In the last few weeks I’ve been to several conferences on the issue of the preservation of online content for research, and in particular social media. This is an issue that is attracting a lot of attention at the moment: for examples, see Helen Hockx-Yu’s paper for last year’s IFLA conference, or the forthcoming TechWatch report from the Digital Preservation Coalition. As I myself blogged a little while ago, and (obliquely) suggested in this presentation on religion and social media, there’s growing interest from social scientists in using social media data – most typically Twitter or Facebook – to understand contemporary social phenomena. But whereas users of the archived web (such as myself) can rely on continued access to the data we use, and can expect to be able to point to that data such that others may follow and replicate our results, this isn’t the case with social media.
Commercial providers of social media platforms impose several different kinds of barriers: These can include: limits on the amount of data that may be requested in any one period of time; provision of samples of data created by proprietary algorithms which may not themselves be scrutinised; limits on how much of and/or which fields in a dataset may be shared with other researchers. These issues are well-known, and aren’t my main concern here. My concern is with how these restrictions are being discussed by scholars, librarians and archivists.
I’ve noticed an inability to imagine why it is that these restrictions are made, and as a result, a struggle to begin to think what the solutions might be. There has been a similar trend amongst the Open Access community, to paint commercial academic publishers as profit-hungry dinosaurs, making money without regard to the public good element of scholarly publishing happens. Regarding social media, it is viewed as simply a failure of good manners when a social media firm shuts down a service without providing for scholarly access to its archive, or does not allow free access to and reuse of its data to scholars. Why (the question is implicitly posed) don’t these organisations do the Right Thing? Surely everyone thinks that preserving this stuff is worthwhile, and that it is a duty of all providers?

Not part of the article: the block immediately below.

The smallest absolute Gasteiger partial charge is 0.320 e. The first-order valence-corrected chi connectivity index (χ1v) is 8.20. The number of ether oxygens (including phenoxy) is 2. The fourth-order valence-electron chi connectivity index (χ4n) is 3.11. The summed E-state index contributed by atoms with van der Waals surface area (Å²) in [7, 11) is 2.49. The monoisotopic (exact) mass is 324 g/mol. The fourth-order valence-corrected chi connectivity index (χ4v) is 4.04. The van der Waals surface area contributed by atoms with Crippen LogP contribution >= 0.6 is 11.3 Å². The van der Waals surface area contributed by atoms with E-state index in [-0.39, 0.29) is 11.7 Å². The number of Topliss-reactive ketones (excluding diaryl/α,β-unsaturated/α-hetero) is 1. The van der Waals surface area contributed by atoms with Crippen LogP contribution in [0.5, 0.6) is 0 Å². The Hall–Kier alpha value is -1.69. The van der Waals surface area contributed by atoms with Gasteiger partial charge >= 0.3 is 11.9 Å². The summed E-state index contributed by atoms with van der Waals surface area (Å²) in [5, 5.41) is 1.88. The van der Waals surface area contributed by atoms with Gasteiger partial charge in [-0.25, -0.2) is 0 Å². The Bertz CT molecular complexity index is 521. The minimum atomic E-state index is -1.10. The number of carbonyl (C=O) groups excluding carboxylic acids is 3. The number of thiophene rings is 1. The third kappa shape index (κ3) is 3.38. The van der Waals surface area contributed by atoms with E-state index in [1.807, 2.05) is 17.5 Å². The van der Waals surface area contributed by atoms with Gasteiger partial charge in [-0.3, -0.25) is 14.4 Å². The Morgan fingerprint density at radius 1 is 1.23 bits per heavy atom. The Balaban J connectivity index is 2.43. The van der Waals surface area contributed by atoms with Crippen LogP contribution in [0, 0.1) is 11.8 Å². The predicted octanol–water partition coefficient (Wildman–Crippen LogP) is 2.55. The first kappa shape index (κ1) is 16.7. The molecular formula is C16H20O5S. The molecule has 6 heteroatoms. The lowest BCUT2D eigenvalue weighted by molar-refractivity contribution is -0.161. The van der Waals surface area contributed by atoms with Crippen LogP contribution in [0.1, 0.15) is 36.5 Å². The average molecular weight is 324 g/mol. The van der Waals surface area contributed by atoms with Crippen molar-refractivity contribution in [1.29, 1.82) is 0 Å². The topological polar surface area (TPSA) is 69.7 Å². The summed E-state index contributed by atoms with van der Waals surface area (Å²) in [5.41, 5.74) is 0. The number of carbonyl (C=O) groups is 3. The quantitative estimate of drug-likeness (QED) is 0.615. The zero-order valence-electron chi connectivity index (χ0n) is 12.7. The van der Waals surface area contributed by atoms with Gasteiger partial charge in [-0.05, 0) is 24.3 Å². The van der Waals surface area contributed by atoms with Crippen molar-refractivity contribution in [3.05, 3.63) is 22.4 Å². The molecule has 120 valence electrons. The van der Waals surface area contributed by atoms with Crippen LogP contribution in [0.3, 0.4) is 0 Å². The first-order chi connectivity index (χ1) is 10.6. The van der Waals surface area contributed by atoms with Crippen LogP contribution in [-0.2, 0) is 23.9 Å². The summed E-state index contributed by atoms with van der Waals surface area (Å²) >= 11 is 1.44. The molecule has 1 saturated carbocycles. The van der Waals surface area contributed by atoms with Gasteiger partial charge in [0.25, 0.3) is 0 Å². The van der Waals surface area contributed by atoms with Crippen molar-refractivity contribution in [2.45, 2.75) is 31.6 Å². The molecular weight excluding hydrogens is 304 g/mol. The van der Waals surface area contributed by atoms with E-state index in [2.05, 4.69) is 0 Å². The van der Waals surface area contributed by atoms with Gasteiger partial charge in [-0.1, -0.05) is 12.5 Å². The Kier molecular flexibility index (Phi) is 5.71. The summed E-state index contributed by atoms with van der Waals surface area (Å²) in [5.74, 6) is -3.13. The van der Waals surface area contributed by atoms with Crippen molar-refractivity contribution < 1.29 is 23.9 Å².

But private corporations aren’t individuals, endowed with an idea of duty and a moral sense. Private corporations are legal abstractions: machines designed for the maximisation of return on capital. If they don’t do the Right Thing, it isn’t because the people who run them are bad people. No; it’s because the thing we want them to do (or not do) impacts adversely on revenue, or adds extra cost without corresponding additional revenue.
Fundamentally, a commercial organisation is likely to shut down an unprofitable service without regard to the archive unless (i) providing access to the archive is likely to yield research findings which will help future service development, or; (ii) it causes positive harm to the brand to shut it down (or helps the brand to be seen *not* to do so.) Similarly, they are unlikely to incur costs to run additional services for researchers, or to share valuable data unless (again) they stand to gain something from the research, however obliquely, or by doing so they either help or protect the brand.
At this point, readers may despair of getting anywhere in this regard, which I could understand. One way through this might be an enlargement of the scope of legal deposit legislation such that some categories of data (politicians’ tweets, say, given the recent episode over Politwoops) are deemed sufficiently significant to be treated as public records. There will be lobbying against, surely, but once such law is passed, companies will adapt business models to a changed circumstance, as they always have done. An even harder task is so to shift the terms of public discourse such that a publicly accessible record of this data is seen by the public as necessary. Another way is to build communities of researchers around particular services such that generalisable research about a service can be absorbed by the providers, thus showing that openness with the data leads to a gain in terms of research and development.
All of these are in their ways Herculean tasks, and I have no blueprint for them. But recognising the commercial realities of the situation would get us further than vague pieties about persuading private firms to do the Right Thing. It isn’t how they work.
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